Neville Lancelot Goddard (1905-1972) was a profoundly influential teacher and author. He did not associate himself as a metaphysician, with any 'ism' or 'New Thought' teaching as commonly advertised by these collective groups.
Goddard was sent to illustrate the teachings of psychological truth intended in the Biblical teachings, and restore awareness of meaning to what the ancients intended to tell the world.
Neville Goddard was born on 19 February 1905 in St. Michael, Barbados in the British West Indies, to Joseph Nathaniel Goddard, a merchant, and Wilhelmina Nee Hankinson. Neville was the fourth child in a family of nine boys and one girl.
In 1922 he came to the United States on board the S.S. Vasari to study drama at the age of seventeen. He became a dancer, and during this time he married his first wife, and they had a son together, named Joseph Neville Goddard.
While touring with his dance company in England he developed an interest in metaphysics after striking up a conversation with a Scotsman who lent him a series of books on the powers of the mind. Upon his return to New York, he gave up the entertainment industry to devote his full attention to the study of spiritual and mystical matters.
After traveling extensively throughout the United States, Neville eventually made his home in Los Angeles where, in the 1950s, he gave a series of talks on television and radio, and for many years lectured regularly to capacity audiences at the Wilshire Ebell Theater. In the 1960s and early 1970s, he confined most of his lectures to Los Angeles, New York, and San Francisco.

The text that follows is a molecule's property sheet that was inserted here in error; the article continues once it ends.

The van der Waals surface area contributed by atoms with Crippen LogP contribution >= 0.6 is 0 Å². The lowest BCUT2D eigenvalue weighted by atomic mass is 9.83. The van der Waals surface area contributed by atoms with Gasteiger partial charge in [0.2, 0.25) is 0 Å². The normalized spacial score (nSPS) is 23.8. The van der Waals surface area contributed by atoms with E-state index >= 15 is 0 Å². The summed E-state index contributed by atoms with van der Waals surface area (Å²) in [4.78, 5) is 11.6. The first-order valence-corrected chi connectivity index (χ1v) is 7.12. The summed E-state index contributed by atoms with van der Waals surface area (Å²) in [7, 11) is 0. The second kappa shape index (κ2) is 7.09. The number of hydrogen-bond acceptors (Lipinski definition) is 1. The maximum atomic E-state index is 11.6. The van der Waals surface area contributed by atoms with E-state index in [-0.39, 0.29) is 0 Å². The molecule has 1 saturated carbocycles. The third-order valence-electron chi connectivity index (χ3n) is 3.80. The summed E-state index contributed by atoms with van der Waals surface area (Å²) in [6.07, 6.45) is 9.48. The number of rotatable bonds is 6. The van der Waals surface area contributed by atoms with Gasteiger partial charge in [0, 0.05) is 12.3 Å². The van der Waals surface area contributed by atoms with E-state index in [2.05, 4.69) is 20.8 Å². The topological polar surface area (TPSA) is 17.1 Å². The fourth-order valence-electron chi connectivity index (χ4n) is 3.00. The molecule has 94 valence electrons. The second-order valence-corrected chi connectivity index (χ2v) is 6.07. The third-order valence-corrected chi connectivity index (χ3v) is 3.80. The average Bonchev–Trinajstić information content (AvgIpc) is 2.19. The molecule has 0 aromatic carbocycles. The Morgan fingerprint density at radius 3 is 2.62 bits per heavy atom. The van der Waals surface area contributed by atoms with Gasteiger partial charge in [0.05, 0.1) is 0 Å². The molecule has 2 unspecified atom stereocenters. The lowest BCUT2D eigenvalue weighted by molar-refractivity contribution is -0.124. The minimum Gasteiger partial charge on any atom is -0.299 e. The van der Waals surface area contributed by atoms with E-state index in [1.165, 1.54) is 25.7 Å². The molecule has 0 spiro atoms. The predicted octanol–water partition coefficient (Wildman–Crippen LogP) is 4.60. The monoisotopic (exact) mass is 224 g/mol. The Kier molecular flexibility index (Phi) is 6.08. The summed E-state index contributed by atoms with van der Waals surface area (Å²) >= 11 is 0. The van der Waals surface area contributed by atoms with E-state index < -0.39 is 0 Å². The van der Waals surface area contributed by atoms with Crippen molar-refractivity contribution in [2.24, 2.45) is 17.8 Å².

In his early lectures and books, Neville dealt solely with what he called The Law, the technique of creating one's physical reality through imagining. It is this portion of his expression that most closely accords with the teachings of the New Thought movement.
In describing The Law, Neville related how he made a sea voyage from New York to see his family in Barbados during the Depression, without any money of his own.
He related how, by the use of imaginal power, he was honorably discharged from military service to continue his lectures during World War II. He gave his audiences in San Francisco in the 1950s and 1960s accounts of how others had made use of The Law.
He discussed it on television in the Los Angeles area, saying, "Learn how to use your imaginal power, lovingly, on behalf of others, for Man is moving into a world where everything is subject to his imaginal power."
This App contains over 2000 quotes taken from more than 300 recorded lectures given by Neville Goddard.